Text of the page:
The Harmonium In My Memory (Nae maeumui punggeum)
Korea (1999) Dir. Lee Young-Jae
Among the many genres of film within the varied oeuvre of Korean cinema, the one that is the least represented, at least for this writer, is the nostalgia drama. Japan has done it, the French are certainly good at it and we Brits are also adept at wallowing in the past, but Korean filmmakers seem more interested in the past as a setting rather than a gateway for reflection.
Therefore, The Harmonium In My Memory is a first for yours truly. Based on the semi-autobiographical novel Female Student by Ha Keum-chan, we are transported back to 1963, where 21 year-old Kang Su-Ha (Lee Byung-Hun) arrives in the small rural village of Sanri in the Gangwon Province to take his first teaching post.
Also on her first day is Yang Eun-Hee (Lee Mi-Yeon), who Kang falls for in a big way, bonding over their love for music, but someone else finds themselves attracted to Kang too – troublesome 17 year-old student Hong-Yeon (Jeon Do-Yeon). Whilst the love is unrequited, Hong-Yeon tries to figure out how Kang thinks and operates in the hope of winning him over.
Nothing particularly new or remarkable on the story front but then again, most life experiences tend to follow the same path, so this is one genre of filmmaking in which we can excuse the absence of any real divergence from well established conventions. What this film does have going for it, however, is the opportunity afforded to us to see how such a tale is told from a Korean perspective.
We’ve seen Korean schools in a modern setting ad infinitum so this offers us a fresh alternative by showing us how they were in the past. Granted it isn’t that much different from Japanese, Chinese or even European village schools of the 1960’s yet retains a curious sense of uniqueness as a first time experience.
Being a remote, backwater village the inhabitants of Sanri aren’t particularly well off or especially well educated, with many living a bucolic and borderline indigent existence, of families crammed into one small abode. Hong-Yeon has three younger siblings, the youngest being a newborn baby she often has to take with her to school, causing havoc when changing his nappy during class.
A familiar sight during class activities is the tatty attire of the less fortunate kids, with their unkempt, lice ridden hair, dirty skin from not being afforded a shower, and lack of basic school essentials like crayons, pencils et al. One student is clearly mentally slow, her antics often played for laughs – though not with any overt cruelty – such as turning up at her old home room class on the first day or wetting herself.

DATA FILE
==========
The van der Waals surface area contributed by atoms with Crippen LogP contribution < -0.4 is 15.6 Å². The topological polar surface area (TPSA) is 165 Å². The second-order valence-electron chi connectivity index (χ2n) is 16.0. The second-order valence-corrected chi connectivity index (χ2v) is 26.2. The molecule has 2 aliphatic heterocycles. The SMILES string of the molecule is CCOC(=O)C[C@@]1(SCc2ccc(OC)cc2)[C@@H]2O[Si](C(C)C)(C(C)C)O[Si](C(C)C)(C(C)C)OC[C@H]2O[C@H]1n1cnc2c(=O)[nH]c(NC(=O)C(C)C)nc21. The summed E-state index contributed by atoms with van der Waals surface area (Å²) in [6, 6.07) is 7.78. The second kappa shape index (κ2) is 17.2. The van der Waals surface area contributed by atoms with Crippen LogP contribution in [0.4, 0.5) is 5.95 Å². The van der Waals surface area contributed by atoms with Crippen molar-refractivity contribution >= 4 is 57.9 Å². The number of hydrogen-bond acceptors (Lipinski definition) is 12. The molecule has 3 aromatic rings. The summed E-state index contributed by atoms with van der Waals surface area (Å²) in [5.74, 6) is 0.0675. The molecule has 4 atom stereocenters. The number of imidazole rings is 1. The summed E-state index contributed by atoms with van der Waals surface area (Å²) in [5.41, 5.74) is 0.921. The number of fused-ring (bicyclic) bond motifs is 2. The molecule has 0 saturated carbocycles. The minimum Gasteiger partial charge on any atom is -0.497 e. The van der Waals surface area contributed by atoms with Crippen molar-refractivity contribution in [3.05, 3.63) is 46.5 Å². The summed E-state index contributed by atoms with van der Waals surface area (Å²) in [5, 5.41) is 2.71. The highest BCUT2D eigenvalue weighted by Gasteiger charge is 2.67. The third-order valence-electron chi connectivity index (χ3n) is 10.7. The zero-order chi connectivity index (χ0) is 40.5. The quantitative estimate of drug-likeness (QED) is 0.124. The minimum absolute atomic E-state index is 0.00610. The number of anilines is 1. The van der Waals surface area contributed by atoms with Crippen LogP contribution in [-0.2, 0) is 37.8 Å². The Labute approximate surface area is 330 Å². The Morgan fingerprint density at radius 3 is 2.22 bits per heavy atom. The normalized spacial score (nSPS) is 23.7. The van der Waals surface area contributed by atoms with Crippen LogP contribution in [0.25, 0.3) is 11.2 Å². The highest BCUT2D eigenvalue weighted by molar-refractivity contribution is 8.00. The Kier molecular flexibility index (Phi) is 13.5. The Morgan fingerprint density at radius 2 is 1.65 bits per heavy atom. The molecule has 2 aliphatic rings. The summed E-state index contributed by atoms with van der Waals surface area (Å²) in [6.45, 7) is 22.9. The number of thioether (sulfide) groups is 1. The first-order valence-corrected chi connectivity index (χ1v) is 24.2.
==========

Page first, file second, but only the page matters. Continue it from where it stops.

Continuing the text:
In contrast, some of the teachers are doing all right for themselves; vain Miss Yu (Seo Hye-Rin) is sporting the latest fashions and neatly coiffered while Eun-hee is never less than fragrant. Kang’s passion is music and has a collection of LPs, including one by Connie Francis which becomes an important symbol in the story.
Hong-Yeon is the narrator of this tale yet the true focal point is Kang and how she worships him from afar yet seems to alienate him whenever a rare opportunity presents itself to get close to him. That’s not always the case, but Kang has no idea of his student’s unhealthy adoration and Hong-Yeon as equally clueless as to how to appeal to her adult obsession.
At the risk of spoiling the outcome, anyone expecting a Lolita type story or perhaps a battle of wills between Hong-Yeon and Eun-hee is going to be disappointed but there is a reason for this, found in its novel origins. Autobiographies (semi or complete) don’t always follow the same narrative sequential narrative as a constructed tale, instead relying on an episodic structure.
Former TV director Lee Young-Jae essentially presents us with a tapestry of skits and asides revolving around this oddly charming cast of characters. They don’t always offer any further development to the plot but do offer an insight into the daily school lives of the kids and teachers alike, usually with a light comic touch. The usual scrapes and japes are highlighted, usually ending with an exasperated teacher having to pick up the pieces.
The reflective aspect, accentuated by the muted colour palette, gentle mood music and keen eye in replicating the aesthetic of the period, creates a pervasive, overwhelming and affectionate sense of wonderment even for those of us not around at that time or indeed not Korean. The tone is non-judgemental, the drama isn’t overly sentimental and the humour is pitched just right to avoid undermining the other elements.
In terms of cinematic comparison, the ones that immediately come to mind are French outings such as Jean de Florette and other period dramas for the pastoral atmosphere and quaint schoolroom antics, and Zhang Yimou’s The Road Home, which shares a similar air of romantic whimsy blossoming against the odds in the countryside.
Possibly the most interesting factor for anyone watching this today is realising how far the cast have come since its release 18 years ago, going from relative unknowns to current day box office mainstays. Lee Byung-Hun makes for a perfectly credible first time teacher stepping into the big wide world, yet we know him today as the star of many a Korean blockbuster as well as successfully crossing over to Hollywood.
Jeon Do-Yeon as the spunky teenager Hong-Yeon is bristling with charm, confused coming-of-age innocence and youthful energy; a decade later she was sizzling up the screen in the steamy remake of The Housemaid, suggesting perhaps this role is an ironic sign of things to come. Lee Mi-Yeon has also gone on to enjoy a prolific career in rom coms and heavy dramas.
The clunky English title The Harmonium In My Memory might sound delightfully poetic yet feels a little overbearing for what is in fact a comfortable and amiable nostalgia trip with no delusions or pretensions.